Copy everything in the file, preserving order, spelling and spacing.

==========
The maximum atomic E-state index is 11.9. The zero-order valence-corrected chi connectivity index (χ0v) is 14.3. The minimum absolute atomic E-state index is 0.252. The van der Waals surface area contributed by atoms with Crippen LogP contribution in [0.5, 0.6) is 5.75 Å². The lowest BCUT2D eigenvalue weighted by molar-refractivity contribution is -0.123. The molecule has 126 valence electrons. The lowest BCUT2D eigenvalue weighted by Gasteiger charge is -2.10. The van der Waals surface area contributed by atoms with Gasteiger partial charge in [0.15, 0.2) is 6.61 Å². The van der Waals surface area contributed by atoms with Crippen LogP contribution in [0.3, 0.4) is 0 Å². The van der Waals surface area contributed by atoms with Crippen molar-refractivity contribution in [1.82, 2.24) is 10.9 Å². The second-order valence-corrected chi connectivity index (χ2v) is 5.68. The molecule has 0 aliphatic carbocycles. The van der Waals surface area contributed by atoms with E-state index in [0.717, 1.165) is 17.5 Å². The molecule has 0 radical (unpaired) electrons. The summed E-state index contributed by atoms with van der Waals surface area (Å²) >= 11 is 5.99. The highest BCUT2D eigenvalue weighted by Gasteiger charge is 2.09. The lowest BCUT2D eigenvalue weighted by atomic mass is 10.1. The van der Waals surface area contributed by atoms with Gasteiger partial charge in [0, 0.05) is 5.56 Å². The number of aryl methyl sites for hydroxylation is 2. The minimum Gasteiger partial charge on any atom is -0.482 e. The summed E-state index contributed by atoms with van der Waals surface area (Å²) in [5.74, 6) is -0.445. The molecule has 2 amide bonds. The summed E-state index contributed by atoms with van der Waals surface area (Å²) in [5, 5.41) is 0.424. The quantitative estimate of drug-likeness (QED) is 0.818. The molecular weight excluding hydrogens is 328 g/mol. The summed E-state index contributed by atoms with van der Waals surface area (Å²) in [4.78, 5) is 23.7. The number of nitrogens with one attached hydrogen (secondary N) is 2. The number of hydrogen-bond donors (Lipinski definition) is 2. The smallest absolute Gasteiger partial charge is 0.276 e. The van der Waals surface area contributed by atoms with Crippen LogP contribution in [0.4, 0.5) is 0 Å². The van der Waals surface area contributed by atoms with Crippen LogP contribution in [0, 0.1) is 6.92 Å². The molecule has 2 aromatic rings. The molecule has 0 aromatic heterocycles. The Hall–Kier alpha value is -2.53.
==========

The maximum atomic E-state index is 11.9. The zero-order valence-corrected chi connectivity index (χ0v) is 14.3. The minimum absolute atomic E-state index is 0.252. The van der Waals surface area contributed by atoms with Crippen LogP contribution in [0.5, 0.6) is 5.75 Å². The lowest BCUT2D eigenvalue weighted by molar-refractivity contribution is -0.123. The molecule has 126 valence electrons. The lowest BCUT2D eigenvalue weighted by Gasteiger charge is -2.10. The van der Waals surface area contributed by atoms with Gasteiger partial charge in [0.15, 0.2) is 6.61 Å². The van der Waals surface area contributed by atoms with Crippen LogP contribution in [0.3, 0.4) is 0 Å². The van der Waals surface area contributed by atoms with Crippen molar-refractivity contribution in [1.82, 2.24) is 10.9 Å². The second-order valence-corrected chi connectivity index (χ2v) is 5.68. The molecule has 0 aliphatic carbocycles. The van der Waals surface area contributed by atoms with E-state index in [0.717, 1.165) is 17.5 Å². The molecule has 0 radical (unpaired) electrons. The summed E-state index contributed by atoms with van der Waals surface area (Å²) >= 11 is 5.99. The highest BCUT2D eigenvalue weighted by Gasteiger charge is 2.09. The lowest BCUT2D eigenvalue weighted by atomic mass is 10.1. The van der Waals surface area contributed by atoms with Gasteiger partial charge in [0, 0.05) is 5.56 Å². The number of aryl methyl sites for hydroxylation is 2. The minimum Gasteiger partial charge on any atom is -0.482 e. The summed E-state index contributed by atoms with van der Waals surface area (Å²) in [5.74, 6) is -0.445. The molecule has 2 amide bonds. The summed E-state index contributed by atoms with van der Waals surface area (Å²) in [5, 5.41) is 0.424. The quantitative estimate of drug-likeness (QED) is 0.818. The molecular weight excluding hydrogens is 328 g/mol. The summed E-state index contributed by atoms with van der Waals surface area (Å²) in [4.78, 5) is 23.7. The number of nitrogens with one attached hydrogen (secondary N) is 2. The number of hydrogen-bond donors (Lipinski definition) is 2. The smallest absolute Gasteiger partial charge is 0.276 e. The van der Waals surface area contributed by atoms with Crippen LogP contribution in [0.4, 0.5) is 0 Å². The van der Waals surface area contributed by atoms with Crippen LogP contribution in [0, 0.1) is 6.92 Å². The molecule has 2 aromatic rings. The molecule has 0 aromatic heterocycles. The Hall–Kier alpha value is -2.53.